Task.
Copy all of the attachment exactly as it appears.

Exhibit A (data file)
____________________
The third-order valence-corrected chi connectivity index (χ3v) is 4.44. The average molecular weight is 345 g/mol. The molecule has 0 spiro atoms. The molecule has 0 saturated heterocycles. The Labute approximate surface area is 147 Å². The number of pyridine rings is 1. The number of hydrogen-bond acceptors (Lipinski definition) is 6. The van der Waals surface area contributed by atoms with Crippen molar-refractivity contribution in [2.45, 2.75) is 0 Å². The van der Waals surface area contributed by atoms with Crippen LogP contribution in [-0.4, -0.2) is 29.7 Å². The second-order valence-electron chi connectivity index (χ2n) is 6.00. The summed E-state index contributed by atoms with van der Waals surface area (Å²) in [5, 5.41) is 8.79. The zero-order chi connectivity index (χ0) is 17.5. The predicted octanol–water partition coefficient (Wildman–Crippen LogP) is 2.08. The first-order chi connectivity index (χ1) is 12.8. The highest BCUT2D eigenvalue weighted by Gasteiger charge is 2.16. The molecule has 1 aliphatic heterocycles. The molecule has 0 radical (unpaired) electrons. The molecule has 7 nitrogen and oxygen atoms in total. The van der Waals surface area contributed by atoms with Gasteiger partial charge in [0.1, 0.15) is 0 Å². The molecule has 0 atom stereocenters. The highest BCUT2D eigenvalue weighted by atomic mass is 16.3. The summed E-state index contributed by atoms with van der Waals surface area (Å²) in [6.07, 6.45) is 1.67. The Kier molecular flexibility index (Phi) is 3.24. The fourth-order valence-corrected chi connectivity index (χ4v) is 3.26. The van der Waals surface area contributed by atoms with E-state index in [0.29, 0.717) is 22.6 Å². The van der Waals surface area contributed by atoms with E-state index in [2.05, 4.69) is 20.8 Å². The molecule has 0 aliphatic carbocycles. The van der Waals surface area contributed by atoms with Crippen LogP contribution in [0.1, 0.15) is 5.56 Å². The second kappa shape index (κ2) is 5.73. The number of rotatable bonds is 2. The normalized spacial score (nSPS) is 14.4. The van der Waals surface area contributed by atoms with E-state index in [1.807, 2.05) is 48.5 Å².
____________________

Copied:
The third-order valence-corrected chi connectivity index (χ3v) is 4.44. The average molecular weight is 345 g/mol. The molecule has 0 spiro atoms. The molecule has 0 saturated heterocycles. The Labute approximate surface area is 147 Å². The number of pyridine rings is 1. The number of hydrogen-bond acceptors (Lipinski definition) is 6. The van der Waals surface area contributed by atoms with Crippen molar-refractivity contribution in [2.45, 2.75) is 0 Å². The van der Waals surface area contributed by atoms with Crippen LogP contribution in [-0.4, -0.2) is 29.7 Å². The second-order valence-electron chi connectivity index (χ2n) is 6.00. The summed E-state index contributed by atoms with van der Waals surface area (Å²) in [5, 5.41) is 8.79. The zero-order chi connectivity index (χ0) is 17.5. The predicted octanol–water partition coefficient (Wildman–Crippen LogP) is 2.08. The first-order chi connectivity index (χ1) is 12.8. The highest BCUT2D eigenvalue weighted by Gasteiger charge is 2.16. The molecule has 1 aliphatic heterocycles. The molecule has 0 radical (unpaired) electrons. The molecule has 7 nitrogen and oxygen atoms in total. The van der Waals surface area contributed by atoms with Gasteiger partial charge in [0.1, 0.15) is 0 Å². The molecule has 0 atom stereocenters. The highest BCUT2D eigenvalue weighted by atomic mass is 16.3. The summed E-state index contributed by atoms with van der Waals surface area (Å²) in [6.07, 6.45) is 1.67. The Kier molecular flexibility index (Phi) is 3.24. The fourth-order valence-corrected chi connectivity index (χ4v) is 3.26. The van der Waals surface area contributed by atoms with E-state index in [0.29, 0.717) is 22.6 Å². The van der Waals surface area contributed by atoms with E-state index in [2.05, 4.69) is 20.8 Å². The molecule has 0 aliphatic carbocycles. The van der Waals surface area contributed by atoms with Crippen LogP contribution in [0.1, 0.15) is 5.56 Å². The second kappa shape index (κ2) is 5.73. The number of rotatable bonds is 2. The normalized spacial score (nSPS) is 14.4. The van der Waals surface area contributed by atoms with E-state index in [1.807, 2.05) is 48.5 Å².